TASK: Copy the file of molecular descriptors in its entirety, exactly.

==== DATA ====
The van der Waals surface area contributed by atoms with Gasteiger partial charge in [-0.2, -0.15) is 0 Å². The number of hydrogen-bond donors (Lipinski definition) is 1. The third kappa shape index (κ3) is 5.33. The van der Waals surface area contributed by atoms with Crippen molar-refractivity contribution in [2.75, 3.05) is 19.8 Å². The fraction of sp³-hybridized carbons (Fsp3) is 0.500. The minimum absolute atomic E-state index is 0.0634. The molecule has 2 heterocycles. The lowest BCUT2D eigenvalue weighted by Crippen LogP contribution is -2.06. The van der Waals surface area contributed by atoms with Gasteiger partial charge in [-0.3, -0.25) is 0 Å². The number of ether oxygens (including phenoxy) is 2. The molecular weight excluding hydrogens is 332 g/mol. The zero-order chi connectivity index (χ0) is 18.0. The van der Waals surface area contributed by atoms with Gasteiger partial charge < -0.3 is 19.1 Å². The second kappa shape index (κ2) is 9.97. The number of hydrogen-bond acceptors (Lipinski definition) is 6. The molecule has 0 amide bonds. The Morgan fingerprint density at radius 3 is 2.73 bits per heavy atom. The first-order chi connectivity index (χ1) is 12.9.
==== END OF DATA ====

The van der Waals surface area contributed by atoms with Gasteiger partial charge in [-0.2, -0.15) is 0 Å². The number of hydrogen-bond donors (Lipinski definition) is 1. The third kappa shape index (κ3) is 5.33. The van der Waals surface area contributed by atoms with Crippen molar-refractivity contribution in [2.75, 3.05) is 19.8 Å². The fraction of sp³-hybridized carbons (Fsp3) is 0.500. The minimum absolute atomic E-state index is 0.0634. The molecule has 2 heterocycles. The lowest BCUT2D eigenvalue weighted by Crippen LogP contribution is -2.06. The van der Waals surface area contributed by atoms with Gasteiger partial charge in [-0.3, -0.25) is 0 Å². The number of ether oxygens (including phenoxy) is 2. The molecular weight excluding hydrogens is 332 g/mol. The zero-order chi connectivity index (χ0) is 18.0. The van der Waals surface area contributed by atoms with Gasteiger partial charge < -0.3 is 19.1 Å². The second kappa shape index (κ2) is 9.97. The number of hydrogen-bond acceptors (Lipinski definition) is 6. The molecule has 0 amide bonds. The Morgan fingerprint density at radius 3 is 2.73 bits per heavy atom. The first-order chi connectivity index (χ1) is 12.9.